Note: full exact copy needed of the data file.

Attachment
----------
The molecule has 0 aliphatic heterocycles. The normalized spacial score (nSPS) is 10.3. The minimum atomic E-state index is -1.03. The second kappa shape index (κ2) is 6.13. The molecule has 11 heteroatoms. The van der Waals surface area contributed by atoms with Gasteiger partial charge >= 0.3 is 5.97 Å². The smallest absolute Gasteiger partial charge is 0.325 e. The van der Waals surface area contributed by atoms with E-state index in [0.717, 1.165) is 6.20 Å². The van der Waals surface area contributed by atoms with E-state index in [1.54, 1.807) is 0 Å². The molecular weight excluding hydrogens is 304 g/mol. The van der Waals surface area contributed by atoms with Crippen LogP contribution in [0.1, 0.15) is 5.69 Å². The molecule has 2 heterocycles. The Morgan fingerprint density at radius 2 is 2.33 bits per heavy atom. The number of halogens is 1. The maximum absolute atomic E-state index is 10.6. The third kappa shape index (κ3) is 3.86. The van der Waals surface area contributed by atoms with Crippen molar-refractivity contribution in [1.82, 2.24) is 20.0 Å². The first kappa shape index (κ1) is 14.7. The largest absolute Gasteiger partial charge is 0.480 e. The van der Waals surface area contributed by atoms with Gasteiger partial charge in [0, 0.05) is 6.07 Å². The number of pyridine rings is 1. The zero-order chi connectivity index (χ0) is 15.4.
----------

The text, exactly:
The molecule has 0 aliphatic heterocycles. The normalized spacial score (nSPS) is 10.3. The minimum atomic E-state index is -1.03. The second kappa shape index (κ2) is 6.13. The molecule has 11 heteroatoms. The van der Waals surface area contributed by atoms with Gasteiger partial charge >= 0.3 is 5.97 Å². The smallest absolute Gasteiger partial charge is 0.325 e. The van der Waals surface area contributed by atoms with E-state index in [0.717, 1.165) is 6.20 Å². The van der Waals surface area contributed by atoms with E-state index in [1.54, 1.807) is 0 Å². The molecular weight excluding hydrogens is 304 g/mol. The van der Waals surface area contributed by atoms with Crippen LogP contribution in [0.1, 0.15) is 5.69 Å². The molecule has 2 heterocycles. The Morgan fingerprint density at radius 2 is 2.33 bits per heavy atom. The number of halogens is 1. The maximum absolute atomic E-state index is 10.6. The third kappa shape index (κ3) is 3.86. The van der Waals surface area contributed by atoms with Crippen molar-refractivity contribution in [1.82, 2.24) is 20.0 Å². The first kappa shape index (κ1) is 14.7. The largest absolute Gasteiger partial charge is 0.480 e. The van der Waals surface area contributed by atoms with Gasteiger partial charge in [0, 0.05) is 6.07 Å². The number of pyridine rings is 1. The zero-order chi connectivity index (χ0) is 15.4.